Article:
Tiffany Hall was attending North Carolina Central University in 1995 when she received some devastating news. Candice, an 18-year old college student and close family friend, had killed herself.
"We saw her all the time. [She'd ask] 'What's your momma cooking?' She'd come down and have dinner with us or after school," Hall said. "We always hung out."
In the years since, stories like Candice's have become all too common.
According to a recent report from NC Child, the rate of suicide among black teenagers has grown to more than twice that of whites. That's despite the fact that blacks of all ages are still less likely to commit suicide than whites of all ages - although that gap is narrowing.
Since 2001, the rate of suicide among African-American male teenagers has increased by 60 percent; for African-American females it has increased by 182 percent, according to a report in the Journal of Community Health.
"If we don’t get a handle on the increase in suicide among African Americans, I can foresee a time when (the overall rate of) African Americans can surpass those of whites," said Victor Armstrong, a board member at the American Foundation for Suicide Prevention. "I think part of it is because, in the African-American community, we have not accepted it yet as our issue."
Between 2015 and 2017, North Carolina was one of the top 10 states with the greatest number of black teen suicides. Reasons for suicide vary, but untreated trauma is one of the main causes.
"Let's say that a student was bullied in middle school and he starts suffering from depression," explained Valerie Merriweather, a Mental Health Promotions Specialist at North Carolina Central University. "If that goes untreated, then he's actually at increased risk of suicide, so by the time he gets to college he's even more at risk and more vulnerable, given all the stresses that students are under in college."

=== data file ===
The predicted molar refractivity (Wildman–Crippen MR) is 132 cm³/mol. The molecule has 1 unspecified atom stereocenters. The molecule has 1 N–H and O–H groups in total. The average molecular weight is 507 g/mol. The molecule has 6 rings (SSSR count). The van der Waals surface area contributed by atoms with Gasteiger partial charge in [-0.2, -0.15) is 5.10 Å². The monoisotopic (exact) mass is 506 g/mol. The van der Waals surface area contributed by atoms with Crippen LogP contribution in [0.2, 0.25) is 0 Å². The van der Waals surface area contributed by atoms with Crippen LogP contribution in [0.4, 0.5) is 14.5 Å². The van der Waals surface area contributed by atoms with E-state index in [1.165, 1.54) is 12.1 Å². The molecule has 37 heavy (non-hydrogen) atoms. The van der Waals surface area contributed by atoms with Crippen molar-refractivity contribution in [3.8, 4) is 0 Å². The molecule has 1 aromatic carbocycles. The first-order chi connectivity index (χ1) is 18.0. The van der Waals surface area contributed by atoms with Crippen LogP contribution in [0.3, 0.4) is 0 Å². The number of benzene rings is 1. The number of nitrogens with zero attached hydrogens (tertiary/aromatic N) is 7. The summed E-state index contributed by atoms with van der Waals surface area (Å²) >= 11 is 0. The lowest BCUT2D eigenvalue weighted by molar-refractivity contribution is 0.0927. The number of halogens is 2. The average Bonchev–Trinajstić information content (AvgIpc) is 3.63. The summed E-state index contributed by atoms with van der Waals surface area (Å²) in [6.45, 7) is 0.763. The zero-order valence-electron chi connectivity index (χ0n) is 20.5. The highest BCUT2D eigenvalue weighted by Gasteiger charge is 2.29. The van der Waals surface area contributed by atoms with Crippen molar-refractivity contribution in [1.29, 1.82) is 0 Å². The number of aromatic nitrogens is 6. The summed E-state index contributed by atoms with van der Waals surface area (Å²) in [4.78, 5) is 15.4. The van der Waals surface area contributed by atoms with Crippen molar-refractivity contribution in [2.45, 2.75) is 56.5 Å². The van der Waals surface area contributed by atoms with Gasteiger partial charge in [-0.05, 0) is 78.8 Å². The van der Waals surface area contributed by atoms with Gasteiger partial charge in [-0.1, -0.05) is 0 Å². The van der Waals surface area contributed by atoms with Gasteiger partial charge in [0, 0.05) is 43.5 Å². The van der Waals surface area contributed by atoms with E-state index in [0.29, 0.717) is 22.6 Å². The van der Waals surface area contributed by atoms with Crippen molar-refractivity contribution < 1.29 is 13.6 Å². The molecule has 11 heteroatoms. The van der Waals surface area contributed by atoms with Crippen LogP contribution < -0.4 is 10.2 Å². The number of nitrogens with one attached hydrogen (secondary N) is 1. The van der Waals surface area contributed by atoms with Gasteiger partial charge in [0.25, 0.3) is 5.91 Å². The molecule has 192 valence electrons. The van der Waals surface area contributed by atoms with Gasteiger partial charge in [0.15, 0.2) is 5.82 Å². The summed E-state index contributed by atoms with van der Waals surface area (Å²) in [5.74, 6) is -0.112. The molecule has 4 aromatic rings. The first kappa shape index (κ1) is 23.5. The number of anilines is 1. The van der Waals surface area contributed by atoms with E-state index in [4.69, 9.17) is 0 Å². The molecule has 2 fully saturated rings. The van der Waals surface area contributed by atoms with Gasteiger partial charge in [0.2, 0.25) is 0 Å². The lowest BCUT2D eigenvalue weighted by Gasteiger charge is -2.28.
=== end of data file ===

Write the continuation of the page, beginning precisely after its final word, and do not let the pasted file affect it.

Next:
College campuses are also prime locations to address the problem, specifically HBCUs.
Brittnee Morgan is a junior at NCCU and also the founder of an annual event called "Break the Stigma." Morgan specifically designed it to bring the issues of mental illness and the rising suicide rate for black teens to the group it was most affecting.
Like so many others trying to address the problem, Morgan's life has been touched by suicide. Her grandfather killed himself in 1992. Morgan said her mother was often teased by other black people because of it.
"Since it was such a negative view on her family, if that happened to my mom, imagine how many students that happens to and they don't speak up," Morgan said. "So I figured, why not be the voice for them?"
This year's "Break The Stigma" event at NCCU had food and games - as well as conversations aimed at teaching students to see signs of depression in their peers. It also alerted students to the support network and mental health resources available to them on campus. "I think this is a nice event to bring awareness without making it so serious," said sophomore Jailyn Smith, who attended with her friends. "It's a way for us to have fun and fellowship with each other and still have suicide awareness. So I feel hopeful that this event can lead to a change or a different outlook on suicide prevention."